Reward Probability and the Variability of Foraging Behavior in Rats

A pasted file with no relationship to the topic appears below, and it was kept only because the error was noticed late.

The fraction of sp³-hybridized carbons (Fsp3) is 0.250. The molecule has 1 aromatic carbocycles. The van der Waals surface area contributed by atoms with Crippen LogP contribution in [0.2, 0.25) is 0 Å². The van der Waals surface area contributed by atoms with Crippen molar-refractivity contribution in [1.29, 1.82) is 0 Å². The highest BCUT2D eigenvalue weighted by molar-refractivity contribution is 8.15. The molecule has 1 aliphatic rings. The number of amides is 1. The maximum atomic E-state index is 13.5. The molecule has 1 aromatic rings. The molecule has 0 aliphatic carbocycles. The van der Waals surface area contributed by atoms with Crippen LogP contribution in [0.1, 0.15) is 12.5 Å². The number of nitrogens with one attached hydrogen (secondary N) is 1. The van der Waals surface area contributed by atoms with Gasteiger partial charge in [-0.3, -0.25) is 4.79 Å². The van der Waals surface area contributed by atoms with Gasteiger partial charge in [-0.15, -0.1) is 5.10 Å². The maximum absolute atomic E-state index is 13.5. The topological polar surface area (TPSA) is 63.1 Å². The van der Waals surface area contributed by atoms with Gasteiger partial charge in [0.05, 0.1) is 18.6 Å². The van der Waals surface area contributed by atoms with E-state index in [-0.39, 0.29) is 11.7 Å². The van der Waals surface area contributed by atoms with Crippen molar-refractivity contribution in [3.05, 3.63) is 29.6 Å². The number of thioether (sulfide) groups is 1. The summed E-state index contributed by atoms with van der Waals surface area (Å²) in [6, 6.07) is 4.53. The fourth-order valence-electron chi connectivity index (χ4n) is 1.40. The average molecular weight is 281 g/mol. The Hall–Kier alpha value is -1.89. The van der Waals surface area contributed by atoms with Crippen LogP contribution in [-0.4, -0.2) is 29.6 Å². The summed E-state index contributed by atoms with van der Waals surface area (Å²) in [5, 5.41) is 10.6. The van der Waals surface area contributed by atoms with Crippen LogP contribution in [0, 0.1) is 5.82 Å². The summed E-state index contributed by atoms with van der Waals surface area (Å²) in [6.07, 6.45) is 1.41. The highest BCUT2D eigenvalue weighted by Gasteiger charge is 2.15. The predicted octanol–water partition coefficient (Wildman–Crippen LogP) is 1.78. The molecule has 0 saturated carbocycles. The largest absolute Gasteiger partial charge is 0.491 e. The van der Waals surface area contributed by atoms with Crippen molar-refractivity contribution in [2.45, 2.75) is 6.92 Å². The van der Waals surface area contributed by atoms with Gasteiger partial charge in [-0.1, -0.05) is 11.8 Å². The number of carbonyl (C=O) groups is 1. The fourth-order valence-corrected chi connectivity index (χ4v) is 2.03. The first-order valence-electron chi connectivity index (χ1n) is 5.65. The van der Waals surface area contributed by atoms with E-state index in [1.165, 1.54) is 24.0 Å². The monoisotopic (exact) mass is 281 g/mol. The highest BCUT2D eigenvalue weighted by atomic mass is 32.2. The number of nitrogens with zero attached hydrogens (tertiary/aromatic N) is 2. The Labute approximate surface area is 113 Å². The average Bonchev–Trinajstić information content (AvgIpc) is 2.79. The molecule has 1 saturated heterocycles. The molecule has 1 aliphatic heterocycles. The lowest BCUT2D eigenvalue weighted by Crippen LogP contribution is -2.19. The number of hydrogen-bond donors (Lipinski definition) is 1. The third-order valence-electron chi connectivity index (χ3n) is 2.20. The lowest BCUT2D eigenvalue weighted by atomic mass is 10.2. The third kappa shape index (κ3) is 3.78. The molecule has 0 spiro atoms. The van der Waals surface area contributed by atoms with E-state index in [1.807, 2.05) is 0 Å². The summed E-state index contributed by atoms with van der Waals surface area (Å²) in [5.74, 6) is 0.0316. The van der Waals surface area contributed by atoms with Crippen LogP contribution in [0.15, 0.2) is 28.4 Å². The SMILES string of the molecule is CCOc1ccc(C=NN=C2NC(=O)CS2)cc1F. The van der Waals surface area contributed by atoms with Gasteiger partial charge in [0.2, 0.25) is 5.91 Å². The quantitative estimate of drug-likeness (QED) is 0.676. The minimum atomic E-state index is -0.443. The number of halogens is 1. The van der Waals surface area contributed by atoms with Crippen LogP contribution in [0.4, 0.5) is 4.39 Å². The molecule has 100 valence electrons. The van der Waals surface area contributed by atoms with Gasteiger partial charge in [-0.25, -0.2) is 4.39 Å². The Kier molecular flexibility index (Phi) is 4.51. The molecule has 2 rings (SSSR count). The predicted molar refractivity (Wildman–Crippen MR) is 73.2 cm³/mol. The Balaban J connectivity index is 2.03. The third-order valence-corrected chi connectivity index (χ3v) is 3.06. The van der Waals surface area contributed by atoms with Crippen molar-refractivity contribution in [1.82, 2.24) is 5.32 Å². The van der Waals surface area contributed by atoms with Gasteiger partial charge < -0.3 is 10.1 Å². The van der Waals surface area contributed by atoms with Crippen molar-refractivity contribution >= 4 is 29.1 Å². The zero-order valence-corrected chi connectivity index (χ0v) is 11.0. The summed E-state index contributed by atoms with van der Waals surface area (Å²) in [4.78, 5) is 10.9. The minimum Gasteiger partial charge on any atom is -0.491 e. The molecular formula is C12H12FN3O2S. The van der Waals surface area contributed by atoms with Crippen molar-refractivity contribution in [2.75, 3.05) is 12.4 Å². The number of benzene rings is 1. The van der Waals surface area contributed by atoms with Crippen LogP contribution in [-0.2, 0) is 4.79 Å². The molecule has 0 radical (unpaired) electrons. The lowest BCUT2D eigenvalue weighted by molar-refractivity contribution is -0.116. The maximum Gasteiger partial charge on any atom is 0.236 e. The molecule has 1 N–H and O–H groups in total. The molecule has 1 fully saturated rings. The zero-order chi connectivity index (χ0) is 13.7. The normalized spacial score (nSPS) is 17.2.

The connection between reduced reinforcement probability and increased behavioral variability hasbeen well established in recent years (Gharib, Gade, & Roberts, 2004; Stahlman, Roberts, & Blaisdell, 2010). Researchers have hypothesized that this relationship is an adaptive one - it is beneficial for animals to increase behavioral variability in response to low likelihood of success,because this increase in variability potentially allows them to discover new behavioral options that are more highly rewarded. We conducted a study to investigate the relationship between behavioral variability and reward probability in an ecologically valid experimental task. We trained rats tosearch for hidden food in the presence of either of two landmarks, each that signaled a different likelihood of reward (i.e., HI and LO). Variation in locations searched was higher in the presence ofthe LO probability landmark. These results build on prior findings that reward expectation drives behavioral variability.